The Western Australian Government has decided to uphold its current liquor restrictions for at least another month, despite industry efforts to bring them in line with national standards.
The Liquor Stores Association of Western Australia (LSA WA) and Retail Drinks Australia had presented a strong and united case for the restrictions to be brought into line with the voluntary measures adopted by Retail Drinks members on 31 March.
The restrictions on the sale of takeaway alcohol in Western Australia were imposed on 25 March, with Premier Mark McGowan saying that they were not intended to stop people from having a responsible drink. The purpose was to assist with the COVID-19 response and ensure that hospitals were well resourced to manage increased pressure.
But the problem with the restrictions as they stand are that they are overly complicated and confusing for retailers and consumers alike. They also don’t apply to interstate online liquor retailers who are targeting Western Australian consumers and creating an uneven playing field for small businesses.
A statement today from the Director of Liquor Licensing, Duncan Ord, said: “While I appreciate the restrictions are presenting some challenges for small business operators in Western Australia, the original objective to ensure Western Australia is well prepared to respond to COVID-19 and minimise alcohol-related problems in the community remains a priority for the Government.”
But Julie Ryan, the CEO of Retail Drinks, says that the restrictions in their current form do little to reduce alcohol-related harm. What they are doing is penalising both Western Australian businesses and consumers.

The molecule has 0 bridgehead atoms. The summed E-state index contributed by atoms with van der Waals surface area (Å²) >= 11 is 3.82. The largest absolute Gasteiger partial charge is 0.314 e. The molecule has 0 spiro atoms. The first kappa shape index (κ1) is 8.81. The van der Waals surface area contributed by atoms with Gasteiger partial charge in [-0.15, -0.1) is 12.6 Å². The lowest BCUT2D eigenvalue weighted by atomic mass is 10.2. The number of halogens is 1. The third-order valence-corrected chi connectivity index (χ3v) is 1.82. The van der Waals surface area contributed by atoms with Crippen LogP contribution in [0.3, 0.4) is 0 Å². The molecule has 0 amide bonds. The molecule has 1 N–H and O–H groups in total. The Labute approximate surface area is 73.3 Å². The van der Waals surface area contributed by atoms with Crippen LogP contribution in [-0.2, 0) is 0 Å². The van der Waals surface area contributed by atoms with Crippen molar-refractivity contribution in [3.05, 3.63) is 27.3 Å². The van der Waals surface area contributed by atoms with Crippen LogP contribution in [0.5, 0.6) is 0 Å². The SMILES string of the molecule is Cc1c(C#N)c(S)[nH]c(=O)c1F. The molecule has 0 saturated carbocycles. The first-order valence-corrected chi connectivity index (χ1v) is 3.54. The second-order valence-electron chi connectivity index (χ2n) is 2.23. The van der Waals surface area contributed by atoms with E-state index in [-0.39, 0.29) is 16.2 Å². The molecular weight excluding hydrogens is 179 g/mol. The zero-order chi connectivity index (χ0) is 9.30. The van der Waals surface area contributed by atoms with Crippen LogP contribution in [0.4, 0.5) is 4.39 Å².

“We are extremely disappointed at the WA Government’s failure to address the united industry call for a change to the WA alcohol restrictions which unfairly penalise both WA businesses and consumers. Whilst we support the WA Government’s objective in attempting to reduce alcohol-related harm, the current takeaway alcohol restrictions fail to achieve this. These limits can be easily circumvented through visiting multiple outlets and purchasing alcohol online from interstate retailers to whom the limits do not apply,” says Ryan.
“We also dispute that any conclusions could be drawn in relation to the impact of these measures on alcohol related harm in the community. By way of example only, we suspect that in WA, similar to other states and territories, there has been a reduction in crime as well as overall non-COVID-19 hospital admissions. This is to be expected when more people are quarantining themselves at home, substantially most businesses are shut or on reduced trading (but in both cases with increased security), and people are avoiding hospital visits due to the risk of COVID-19.
“Retail Drinks’ voluntary initiative has already been successful in preventing panic buying with sales no longer at the peak trading seen a few weeks ago, demonstrating that these desired outcomes can be achieved without the stricter purchase limits the WA Government has imposed on its own retailers.
“We would urge the WA Government to adopt the same measures as Retail Drinks’ voluntary initiative in its next review so that WA retailers are able to compete on a level playing field.”
LSA WA notes that Western Australian retailers are appreciative to be able to trade in an environment where many other small businesses have had to shut down, but says that today’s decision was disappointing.
“While the board and the executive of the Liquor Stores Association of WA is disappointed at the decision we look forward to hearing from the relevant authorities to demonstrate some greater insight behind their decision,” says LSA.